That’s right.  Six weeks, twenty-four and seven — eating, sleeping, talking and living speculative fiction with seventeen other writers and six established professionals, who will spend a week each with us, teaching us as much as we are able to absorb.  This year’s instructors are Michael Bishop, Maureen McHugh, Nnedi Okorafor, Graham Joyce, Ellen Datlow, and Ian McDonald.

As a special bonus, my buddy, Jude-Marie Green, demon writer and associate editor of Abyss & Apex, the online speculative fiction magazine, will be on hand for the whole six weeks.  Why?  Because she’s been invited, too.  You go, girl!

Clarion West has been called a pressure cooker, a boot camp for writers.  At my age, I hope I’m up to it.  Like the punch line to the old joke, I guess I’ll just have to take my chances.

And then a month later, I’ll be on my way to beautiful, downtown Hollywood (I think I’m going to take the train) for a week at the Writers of the Future workshop and awards gala.  Joni Labaqui, the WOTF contest director, has said that among the other professionals on hand for the event, Larry Niven and Jerry Pournelle may be in attendance.

Be still, my beating heart.

Groucho Marx wasn’t always right

My membership application to the Science Fiction and Fantasy Writers of America was approved today.

This is a milestone for me, right up there with my Writers of the Future win for Coward’s Steel and Analog accepting Flotsam. Those were two of the three qualifying short stories that I needed for membership, BTW.

The third was At Both Ends, at Flash Fiction Online, which was my first professional-rate sale. My heartfelt thanks to Jake Freivald, editor at FFO, for that one.

And for those of you who aren’t familiar with the Groucho reference, he once said that he wouldn’t want to belong to any organization that would have him as a member.

This once, I can’t agree.

I’ve changed my name to Anxious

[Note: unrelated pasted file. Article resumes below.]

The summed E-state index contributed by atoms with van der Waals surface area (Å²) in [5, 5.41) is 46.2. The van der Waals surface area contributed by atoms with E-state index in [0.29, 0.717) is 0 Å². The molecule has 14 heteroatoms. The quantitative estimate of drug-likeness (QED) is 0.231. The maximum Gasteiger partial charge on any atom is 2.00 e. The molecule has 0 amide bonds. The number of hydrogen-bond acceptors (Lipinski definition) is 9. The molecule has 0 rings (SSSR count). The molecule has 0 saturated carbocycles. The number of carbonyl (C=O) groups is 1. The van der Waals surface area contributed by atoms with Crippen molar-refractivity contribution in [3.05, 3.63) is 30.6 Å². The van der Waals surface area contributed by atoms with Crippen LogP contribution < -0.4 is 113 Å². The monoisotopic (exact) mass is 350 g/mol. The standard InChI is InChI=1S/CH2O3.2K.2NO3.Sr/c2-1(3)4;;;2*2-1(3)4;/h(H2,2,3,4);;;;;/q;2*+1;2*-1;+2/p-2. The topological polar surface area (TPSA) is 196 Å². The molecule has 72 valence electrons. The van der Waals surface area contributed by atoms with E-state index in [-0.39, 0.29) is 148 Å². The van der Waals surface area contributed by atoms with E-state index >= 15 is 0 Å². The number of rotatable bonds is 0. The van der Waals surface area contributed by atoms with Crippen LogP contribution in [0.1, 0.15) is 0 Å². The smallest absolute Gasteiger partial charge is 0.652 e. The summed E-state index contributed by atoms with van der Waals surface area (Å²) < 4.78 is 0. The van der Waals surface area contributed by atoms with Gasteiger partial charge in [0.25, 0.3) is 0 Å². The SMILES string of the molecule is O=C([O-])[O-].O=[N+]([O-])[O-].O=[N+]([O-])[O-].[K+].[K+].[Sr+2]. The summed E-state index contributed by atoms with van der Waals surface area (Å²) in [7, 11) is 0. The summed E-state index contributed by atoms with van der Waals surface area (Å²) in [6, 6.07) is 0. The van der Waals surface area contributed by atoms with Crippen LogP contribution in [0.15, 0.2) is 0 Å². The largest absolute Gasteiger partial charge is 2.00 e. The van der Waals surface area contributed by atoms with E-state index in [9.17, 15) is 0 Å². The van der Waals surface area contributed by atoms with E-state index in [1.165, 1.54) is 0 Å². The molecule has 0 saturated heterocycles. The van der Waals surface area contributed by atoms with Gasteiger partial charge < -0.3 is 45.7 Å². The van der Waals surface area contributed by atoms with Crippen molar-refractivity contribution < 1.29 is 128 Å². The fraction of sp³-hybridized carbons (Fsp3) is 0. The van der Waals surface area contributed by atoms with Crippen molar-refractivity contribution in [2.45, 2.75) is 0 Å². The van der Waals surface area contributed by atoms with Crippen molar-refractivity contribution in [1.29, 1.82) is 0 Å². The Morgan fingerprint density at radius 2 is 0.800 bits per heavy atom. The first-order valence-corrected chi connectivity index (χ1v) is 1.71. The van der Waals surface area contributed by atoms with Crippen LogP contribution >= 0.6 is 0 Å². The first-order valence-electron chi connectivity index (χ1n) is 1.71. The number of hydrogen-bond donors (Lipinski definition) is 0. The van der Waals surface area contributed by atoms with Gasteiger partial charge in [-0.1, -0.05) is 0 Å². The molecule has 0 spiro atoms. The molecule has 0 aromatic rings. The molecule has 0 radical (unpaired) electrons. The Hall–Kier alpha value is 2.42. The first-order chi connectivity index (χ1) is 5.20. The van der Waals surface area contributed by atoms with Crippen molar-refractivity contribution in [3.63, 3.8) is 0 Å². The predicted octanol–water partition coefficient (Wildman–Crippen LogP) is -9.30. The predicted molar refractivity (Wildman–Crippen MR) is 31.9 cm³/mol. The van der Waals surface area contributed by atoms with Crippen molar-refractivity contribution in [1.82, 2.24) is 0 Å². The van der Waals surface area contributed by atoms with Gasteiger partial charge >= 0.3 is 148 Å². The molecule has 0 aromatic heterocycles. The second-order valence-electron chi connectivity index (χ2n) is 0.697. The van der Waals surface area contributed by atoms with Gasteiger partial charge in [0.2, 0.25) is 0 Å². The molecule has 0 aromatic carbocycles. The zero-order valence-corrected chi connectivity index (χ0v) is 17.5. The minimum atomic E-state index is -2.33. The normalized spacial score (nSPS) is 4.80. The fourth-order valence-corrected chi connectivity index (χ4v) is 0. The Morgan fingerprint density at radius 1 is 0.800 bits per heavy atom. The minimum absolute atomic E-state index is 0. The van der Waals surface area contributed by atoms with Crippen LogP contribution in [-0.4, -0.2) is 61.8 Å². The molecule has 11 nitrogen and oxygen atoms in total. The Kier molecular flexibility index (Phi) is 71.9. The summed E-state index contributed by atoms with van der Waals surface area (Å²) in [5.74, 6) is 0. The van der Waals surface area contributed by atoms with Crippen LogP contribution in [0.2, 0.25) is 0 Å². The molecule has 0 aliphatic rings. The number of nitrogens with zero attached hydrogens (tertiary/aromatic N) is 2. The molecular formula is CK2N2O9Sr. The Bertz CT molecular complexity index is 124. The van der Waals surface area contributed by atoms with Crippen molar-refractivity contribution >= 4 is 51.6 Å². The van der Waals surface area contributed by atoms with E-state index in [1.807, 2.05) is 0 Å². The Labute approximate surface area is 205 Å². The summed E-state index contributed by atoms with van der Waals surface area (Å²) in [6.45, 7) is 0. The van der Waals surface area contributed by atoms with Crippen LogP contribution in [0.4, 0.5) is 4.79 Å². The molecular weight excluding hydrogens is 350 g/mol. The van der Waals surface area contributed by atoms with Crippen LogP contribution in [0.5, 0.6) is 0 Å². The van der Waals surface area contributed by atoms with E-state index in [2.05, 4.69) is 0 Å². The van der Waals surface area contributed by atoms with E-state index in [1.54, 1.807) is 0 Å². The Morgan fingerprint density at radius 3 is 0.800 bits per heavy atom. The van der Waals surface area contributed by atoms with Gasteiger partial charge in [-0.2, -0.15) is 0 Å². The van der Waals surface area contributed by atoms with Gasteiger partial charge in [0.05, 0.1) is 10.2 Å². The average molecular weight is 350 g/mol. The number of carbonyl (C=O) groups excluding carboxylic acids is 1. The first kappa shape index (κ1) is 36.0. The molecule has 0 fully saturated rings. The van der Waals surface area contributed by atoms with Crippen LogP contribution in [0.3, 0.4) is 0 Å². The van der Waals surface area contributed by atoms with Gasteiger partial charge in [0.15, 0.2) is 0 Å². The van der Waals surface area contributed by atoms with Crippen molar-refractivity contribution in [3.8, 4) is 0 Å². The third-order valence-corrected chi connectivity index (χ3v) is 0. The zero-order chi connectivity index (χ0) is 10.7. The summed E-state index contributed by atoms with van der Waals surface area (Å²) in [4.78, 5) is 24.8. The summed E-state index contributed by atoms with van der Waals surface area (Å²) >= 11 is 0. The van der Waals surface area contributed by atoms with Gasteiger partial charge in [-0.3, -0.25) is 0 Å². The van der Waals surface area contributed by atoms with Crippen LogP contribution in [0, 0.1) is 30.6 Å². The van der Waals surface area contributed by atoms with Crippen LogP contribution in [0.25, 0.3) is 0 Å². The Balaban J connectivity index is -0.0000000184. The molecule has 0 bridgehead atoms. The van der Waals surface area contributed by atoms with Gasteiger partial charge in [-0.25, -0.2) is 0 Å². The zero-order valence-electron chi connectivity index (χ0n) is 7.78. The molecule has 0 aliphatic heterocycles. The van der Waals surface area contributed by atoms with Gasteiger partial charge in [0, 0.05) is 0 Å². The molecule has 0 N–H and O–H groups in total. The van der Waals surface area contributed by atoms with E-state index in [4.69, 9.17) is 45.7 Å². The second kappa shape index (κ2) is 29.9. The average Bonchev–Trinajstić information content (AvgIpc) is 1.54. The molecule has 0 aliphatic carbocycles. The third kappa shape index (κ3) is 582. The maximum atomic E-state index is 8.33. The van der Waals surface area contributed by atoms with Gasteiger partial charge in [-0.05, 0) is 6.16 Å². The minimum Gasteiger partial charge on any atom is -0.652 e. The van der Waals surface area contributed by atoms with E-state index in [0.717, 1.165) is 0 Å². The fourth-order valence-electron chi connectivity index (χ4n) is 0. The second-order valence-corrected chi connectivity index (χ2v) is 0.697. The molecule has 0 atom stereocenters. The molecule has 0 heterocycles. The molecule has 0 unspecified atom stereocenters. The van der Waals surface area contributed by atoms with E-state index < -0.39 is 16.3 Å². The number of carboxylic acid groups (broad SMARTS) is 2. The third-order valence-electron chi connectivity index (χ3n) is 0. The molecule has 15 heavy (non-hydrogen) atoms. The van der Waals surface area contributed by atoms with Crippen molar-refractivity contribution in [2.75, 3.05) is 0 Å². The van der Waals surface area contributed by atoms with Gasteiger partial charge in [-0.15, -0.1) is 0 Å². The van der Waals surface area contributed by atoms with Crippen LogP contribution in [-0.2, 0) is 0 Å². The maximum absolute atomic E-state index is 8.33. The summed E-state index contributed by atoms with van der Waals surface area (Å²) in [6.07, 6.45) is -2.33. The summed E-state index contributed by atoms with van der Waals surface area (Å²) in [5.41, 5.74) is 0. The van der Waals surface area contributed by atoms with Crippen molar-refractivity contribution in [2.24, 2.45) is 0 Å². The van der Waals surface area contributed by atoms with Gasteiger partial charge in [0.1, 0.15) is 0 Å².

I swore I wouldn’t talk about this until I had something more definitive, honest to God, I took an oath. But the waiting and not saying is just more than I can stand.

I’m not sleeping much, obsessing about this. I’m eating too much, what I always do when I’m faced with something important that I can’t control.

I’ve been writing, but I’m not finishing anything. I have five stories started right now, but I get to 1,000 or 1,500 words and it feels as if I’m dragging heavy weights.

And I’ve been haunting my mailbox, too; so much so that the mail carrier flinches when she sees me.

Here’s the situation.

Last July, I attended Jim Gunn’s SF Writers Workshop in Kansas and workshopped a story that wound up being titled Flotsam. It’s hard science fiction, a near-future story about a work team in low earth orbit. I don’t write much hard SF and I sweated .44 caliber bullets doing the research for it.

In mid-July, after the workshop and at Professor Gunn’s suggestion, I sent the story off to Analog. Editor Stan Schmidt requires hard paper submissions, so I knew there would be a wait before I knew anything. Maybe a long wait.

So, here’s what I’ve been holding in.

The third week in September, I got a letter from Dr. Schmidt saying that he liked the story and that he wanted to use it in his magazine, if I was willing to do a minor rewrite.